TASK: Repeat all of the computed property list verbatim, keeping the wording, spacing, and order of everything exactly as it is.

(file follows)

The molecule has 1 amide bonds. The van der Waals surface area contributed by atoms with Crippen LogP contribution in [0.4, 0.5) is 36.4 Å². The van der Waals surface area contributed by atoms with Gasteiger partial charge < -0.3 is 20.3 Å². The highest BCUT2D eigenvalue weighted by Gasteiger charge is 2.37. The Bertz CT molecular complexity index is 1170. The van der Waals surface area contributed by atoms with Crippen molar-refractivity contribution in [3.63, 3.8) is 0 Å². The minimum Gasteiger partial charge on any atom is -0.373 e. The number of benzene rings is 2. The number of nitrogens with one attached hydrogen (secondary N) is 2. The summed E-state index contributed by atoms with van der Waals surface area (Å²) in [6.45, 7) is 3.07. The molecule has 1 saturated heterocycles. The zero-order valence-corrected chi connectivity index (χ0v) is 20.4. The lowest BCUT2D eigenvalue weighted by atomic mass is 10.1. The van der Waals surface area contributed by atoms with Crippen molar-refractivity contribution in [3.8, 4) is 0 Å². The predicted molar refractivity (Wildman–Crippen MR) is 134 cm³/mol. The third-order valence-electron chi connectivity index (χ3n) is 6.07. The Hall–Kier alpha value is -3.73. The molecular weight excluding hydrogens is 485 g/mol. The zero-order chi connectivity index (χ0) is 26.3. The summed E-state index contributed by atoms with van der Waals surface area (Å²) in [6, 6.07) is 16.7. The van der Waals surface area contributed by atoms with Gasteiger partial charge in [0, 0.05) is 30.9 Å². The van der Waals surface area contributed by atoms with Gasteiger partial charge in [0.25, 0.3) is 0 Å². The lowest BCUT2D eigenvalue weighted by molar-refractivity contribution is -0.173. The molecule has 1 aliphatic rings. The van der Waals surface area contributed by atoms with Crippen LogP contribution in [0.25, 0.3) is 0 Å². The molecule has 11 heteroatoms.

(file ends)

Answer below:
The molecule has 1 amide bonds. The van der Waals surface area contributed by atoms with Crippen LogP contribution in [0.4, 0.5) is 36.4 Å². The van der Waals surface area contributed by atoms with Gasteiger partial charge < -0.3 is 20.3 Å². The highest BCUT2D eigenvalue weighted by Gasteiger charge is 2.37. The Bertz CT molecular complexity index is 1170. The van der Waals surface area contributed by atoms with Crippen molar-refractivity contribution in [3.63, 3.8) is 0 Å². The minimum Gasteiger partial charge on any atom is -0.373 e. The number of benzene rings is 2. The number of nitrogens with one attached hydrogen (secondary N) is 2. The summed E-state index contributed by atoms with van der Waals surface area (Å²) in [6.45, 7) is 3.07. The molecule has 1 saturated heterocycles. The zero-order valence-corrected chi connectivity index (χ0v) is 20.4. The lowest BCUT2D eigenvalue weighted by atomic mass is 10.1. The van der Waals surface area contributed by atoms with Crippen molar-refractivity contribution in [3.8, 4) is 0 Å². The predicted molar refractivity (Wildman–Crippen MR) is 134 cm³/mol. The third-order valence-electron chi connectivity index (χ3n) is 6.07. The Hall–Kier alpha value is -3.73. The molecular weight excluding hydrogens is 485 g/mol. The zero-order chi connectivity index (χ0) is 26.3. The summed E-state index contributed by atoms with van der Waals surface area (Å²) in [6, 6.07) is 16.7. The van der Waals surface area contributed by atoms with Gasteiger partial charge in [0, 0.05) is 30.9 Å². The van der Waals surface area contributed by atoms with Gasteiger partial charge in [0.25, 0.3) is 0 Å². The lowest BCUT2D eigenvalue weighted by molar-refractivity contribution is -0.173. The molecule has 1 aliphatic rings. The van der Waals surface area contributed by atoms with Crippen LogP contribution in [0.25, 0.3) is 0 Å². The molecule has 11 heteroatoms.